Diabetic ketoacidosis

Diabetic ketoacidosis (DKA) is defined as the presence of a metabolic acidosis (venous bicarbonate less than 15 mmol/L or pH less than 7.3) and significant ketosis (plasma beta hydroxybutyrate greater than 3 mmol/L or ketonuria greater than 2+ on standard urinalysis sticks) in the presence of a random plasma glucose greater than 11 mmol/L or known diabetes. The latter criterion is important as the entity of normoglycaemic DKA is well recognised and is a diagnostic pitfall for the unwary, especially in pregnancy.

General examination

A thorough general and systemic examination is an essential part of the assessment of the patient with any diabetic emergency. 

Is the patient shocked?

A systolic blood pressure less than 100 mm Hg (less than 90 mm Hg in a previously young fit healthy adult) with tachycardia, cold peripheries and poor urine output is a marker of severity and should prompt urgent fluid resuscitation.

The usual cause of shock in DKA is severe fluid depletion secondary to osmotic diuresis and vomiting leading to intravascular volume depletion.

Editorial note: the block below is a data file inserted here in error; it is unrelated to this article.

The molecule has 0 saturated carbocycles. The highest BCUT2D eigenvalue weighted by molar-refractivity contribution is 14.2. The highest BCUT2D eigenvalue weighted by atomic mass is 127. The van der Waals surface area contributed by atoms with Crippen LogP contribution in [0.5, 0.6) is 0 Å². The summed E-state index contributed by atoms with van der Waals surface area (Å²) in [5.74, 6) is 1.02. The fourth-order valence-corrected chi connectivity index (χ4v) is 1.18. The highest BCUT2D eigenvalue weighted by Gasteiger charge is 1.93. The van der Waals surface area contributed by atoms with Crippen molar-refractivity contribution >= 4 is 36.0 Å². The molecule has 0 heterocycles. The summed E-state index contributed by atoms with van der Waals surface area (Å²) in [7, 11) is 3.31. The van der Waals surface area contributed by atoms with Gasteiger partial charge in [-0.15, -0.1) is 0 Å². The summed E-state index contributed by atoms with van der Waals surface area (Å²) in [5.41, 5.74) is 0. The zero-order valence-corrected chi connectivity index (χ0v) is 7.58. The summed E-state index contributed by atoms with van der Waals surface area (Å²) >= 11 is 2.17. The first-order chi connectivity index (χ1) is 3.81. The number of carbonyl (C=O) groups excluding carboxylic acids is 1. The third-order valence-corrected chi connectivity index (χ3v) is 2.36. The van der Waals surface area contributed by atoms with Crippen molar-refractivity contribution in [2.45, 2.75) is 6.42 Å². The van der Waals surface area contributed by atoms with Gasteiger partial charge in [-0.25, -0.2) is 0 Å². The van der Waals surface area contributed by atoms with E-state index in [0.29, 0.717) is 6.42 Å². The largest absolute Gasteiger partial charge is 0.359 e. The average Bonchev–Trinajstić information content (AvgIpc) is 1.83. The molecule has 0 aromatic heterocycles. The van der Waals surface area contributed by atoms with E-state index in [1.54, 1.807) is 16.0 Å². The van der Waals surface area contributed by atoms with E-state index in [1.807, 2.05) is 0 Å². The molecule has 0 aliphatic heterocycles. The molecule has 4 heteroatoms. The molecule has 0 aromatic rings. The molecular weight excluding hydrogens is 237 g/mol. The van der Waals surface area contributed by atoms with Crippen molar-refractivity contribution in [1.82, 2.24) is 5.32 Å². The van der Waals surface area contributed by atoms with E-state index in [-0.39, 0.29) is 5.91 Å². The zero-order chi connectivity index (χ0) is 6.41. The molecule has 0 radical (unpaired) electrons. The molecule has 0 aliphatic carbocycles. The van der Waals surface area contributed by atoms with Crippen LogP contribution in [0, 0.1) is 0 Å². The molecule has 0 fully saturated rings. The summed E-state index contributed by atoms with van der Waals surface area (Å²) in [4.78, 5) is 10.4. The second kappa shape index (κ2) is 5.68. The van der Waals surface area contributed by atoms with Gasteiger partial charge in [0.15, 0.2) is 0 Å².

However, alternative explanations should be considered including septic shock and cardiogenic shock in severe acidosis.

Is the patient conscious?

The obtunded/unconscious patient is a marker of severity and while mental obtundation is usually related to the severity of the metabolic derangement, consideration should still be given to alternative explanations such as CNS infection, intra-cranial catastrophe or toxin ingestion. 

Is the patient febrile?

Infection is a common precipitant of DKA and potential signs of infection should be sought.

Are there any chest signs?

Infection is a common precipitant of DKA and potential signs of infection should be sought.


A thorough abdominal examination is important to seek signs of a 'surgical' abdomen that may be the precipitant for DKA.

Note should also be made of areas of lipohypertrophy at injection sites during abdominal examination.

However, a painful abdomen with some tenderness on palpation (and often a raised amylase as well) is actually a common finding in DKA and will normally resolve as the DKA is treated, only true rigidity and guarding with absolute absence of bowel sounds should prompt surgical referral in the newly presenting DKA.

Ketotic foetor

This is not a consistent sign in DKA as not all people are able to smell ketones.

Urinalysis or blood ketone measurement are more reliable ways of detecting their presence.

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